Some people like to believe that they can hire greatly different personalities for the same job, because they don’t want everybody to be the same. There’s an obvious point of agreement here, because none of us would want all the people we employ in a certain job to be monolithic in their dress, behaviors, and mannerisms. But unless you have an incredible brand, an incredible reputation as an employer, and an incredible pool of talent from which to choose, you can forget about this piece of science fiction. It will never happen even if you set out to do it.

People can actually have diverse personalities but similar traits that matter. Intelligence, attitudes, values, and the environment – these types of attributes shape the behavior of people along with traits. And that’s where this is a partial truth. We have to hire the traits we must have, but there can be many other attributes that are variable. For instance, in job studies we have found that certain traits are correlated significantly to different job performance criteria, but other traits are not. It’s those specific characteristics, which are job-relevant, that are central to accurate placement.

In some entry-level jobs where personality has minimal effect on performance, there can be more than one way to do a job. No debate on that. But higher up the pyramid, where specific activities are deemed critical, the range of acceptable behaviors gets narrower and more defined, and there is greatly less tolerance surrounding job behaviors. However, even with this more explicit definition of talents, they don’t all have to look the same.

Does your selection system differentiate the vital few attributes and traits from the trivial many with each job? Rather than focus on everything, it’s more important to know what is important and measure that.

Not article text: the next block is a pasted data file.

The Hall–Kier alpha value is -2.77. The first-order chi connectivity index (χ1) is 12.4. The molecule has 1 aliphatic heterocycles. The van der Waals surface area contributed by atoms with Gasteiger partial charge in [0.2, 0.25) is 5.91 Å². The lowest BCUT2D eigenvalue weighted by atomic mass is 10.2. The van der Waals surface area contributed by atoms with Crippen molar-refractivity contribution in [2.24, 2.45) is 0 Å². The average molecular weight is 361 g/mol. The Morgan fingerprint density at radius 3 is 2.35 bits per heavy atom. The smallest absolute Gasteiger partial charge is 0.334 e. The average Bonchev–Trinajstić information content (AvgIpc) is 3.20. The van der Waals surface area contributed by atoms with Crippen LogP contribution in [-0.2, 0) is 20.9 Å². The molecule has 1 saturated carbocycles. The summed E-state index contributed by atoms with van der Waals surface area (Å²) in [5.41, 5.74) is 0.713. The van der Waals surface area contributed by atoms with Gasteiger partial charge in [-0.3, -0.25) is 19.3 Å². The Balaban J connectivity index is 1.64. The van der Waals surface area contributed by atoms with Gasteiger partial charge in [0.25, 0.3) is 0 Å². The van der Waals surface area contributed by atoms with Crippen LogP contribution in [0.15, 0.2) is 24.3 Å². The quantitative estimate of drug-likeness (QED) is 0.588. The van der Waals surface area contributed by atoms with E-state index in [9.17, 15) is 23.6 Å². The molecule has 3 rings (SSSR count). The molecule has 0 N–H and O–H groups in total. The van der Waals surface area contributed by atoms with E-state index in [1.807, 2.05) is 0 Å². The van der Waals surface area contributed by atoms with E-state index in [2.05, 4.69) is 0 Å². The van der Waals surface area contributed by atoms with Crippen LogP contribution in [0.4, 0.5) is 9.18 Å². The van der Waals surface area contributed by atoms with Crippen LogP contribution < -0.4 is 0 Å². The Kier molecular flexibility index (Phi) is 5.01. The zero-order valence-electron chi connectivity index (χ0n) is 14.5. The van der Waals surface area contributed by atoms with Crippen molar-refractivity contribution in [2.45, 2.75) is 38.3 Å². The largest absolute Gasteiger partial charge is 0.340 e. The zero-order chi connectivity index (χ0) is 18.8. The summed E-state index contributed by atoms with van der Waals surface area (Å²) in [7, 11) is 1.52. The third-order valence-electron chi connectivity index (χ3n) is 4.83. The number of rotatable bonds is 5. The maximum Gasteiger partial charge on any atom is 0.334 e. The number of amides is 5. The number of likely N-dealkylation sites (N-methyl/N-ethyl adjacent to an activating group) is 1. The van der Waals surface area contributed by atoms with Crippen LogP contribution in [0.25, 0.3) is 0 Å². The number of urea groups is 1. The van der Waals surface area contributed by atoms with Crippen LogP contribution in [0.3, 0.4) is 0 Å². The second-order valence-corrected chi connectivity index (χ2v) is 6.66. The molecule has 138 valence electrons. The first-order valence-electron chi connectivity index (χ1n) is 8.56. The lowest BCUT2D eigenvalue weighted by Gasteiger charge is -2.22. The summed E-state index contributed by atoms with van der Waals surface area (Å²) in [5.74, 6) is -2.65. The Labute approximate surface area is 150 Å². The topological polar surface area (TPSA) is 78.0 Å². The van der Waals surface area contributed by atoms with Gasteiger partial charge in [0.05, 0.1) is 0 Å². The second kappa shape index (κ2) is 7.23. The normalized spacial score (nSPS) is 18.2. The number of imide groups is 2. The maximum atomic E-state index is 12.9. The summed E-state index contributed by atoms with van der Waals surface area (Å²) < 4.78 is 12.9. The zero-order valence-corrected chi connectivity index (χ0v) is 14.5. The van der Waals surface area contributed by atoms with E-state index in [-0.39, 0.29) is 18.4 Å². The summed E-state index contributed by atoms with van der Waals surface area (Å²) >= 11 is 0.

4. People can change…

Yes and no. Some things change and some don’t. When people talk about themselves they like to discuss ways in which they have become better or more like some desirable image they have set for themselves. But does that mean they have really changed at the core?

Yes, they have changed, but probably not in the way they think they have. What most people refer to as a change in personality (“I’m more self-confident today that I was earlier in my career.”) is really the by-product of time and experience and, to a lesser extent, an effort to project behaviors that are different from their natural behaviors.

No matter what we do, if we do it long enough, our experience makes commonplace the challenges that were once threatening. What once caused us high anxiety no longer does, so we feel more confident and more competent. Similarly, years of practicing certain behaviors, even if they are not natural, can make them feel more that way.

But that is not the same thing as changing one’s traits. Numerous research projects involving longitudinal studies of personality have shown that there is indeed a great deal of stability to many central dimensions of personality.

In particular, the work of McCrae and Costa has shown that the Introversion-Extroversion dimension of personality (equivalent to the OMS S scale) is highly stable and that the “neuroticism” dimension (anxiety and negative energy – the OMS D scale) is also unlikely to change to any appreciable degree. Other researchers have also found that life experiences tend to reinforce and stabilize traits.

As more and more insights from ongoing genetic research add to our knowledge base, it is becoming increasingly evident that predispositions are clear and measurable at a very early age, and that the stability of personality through our adult years serves as a practical basis for predicting performance in the workplace.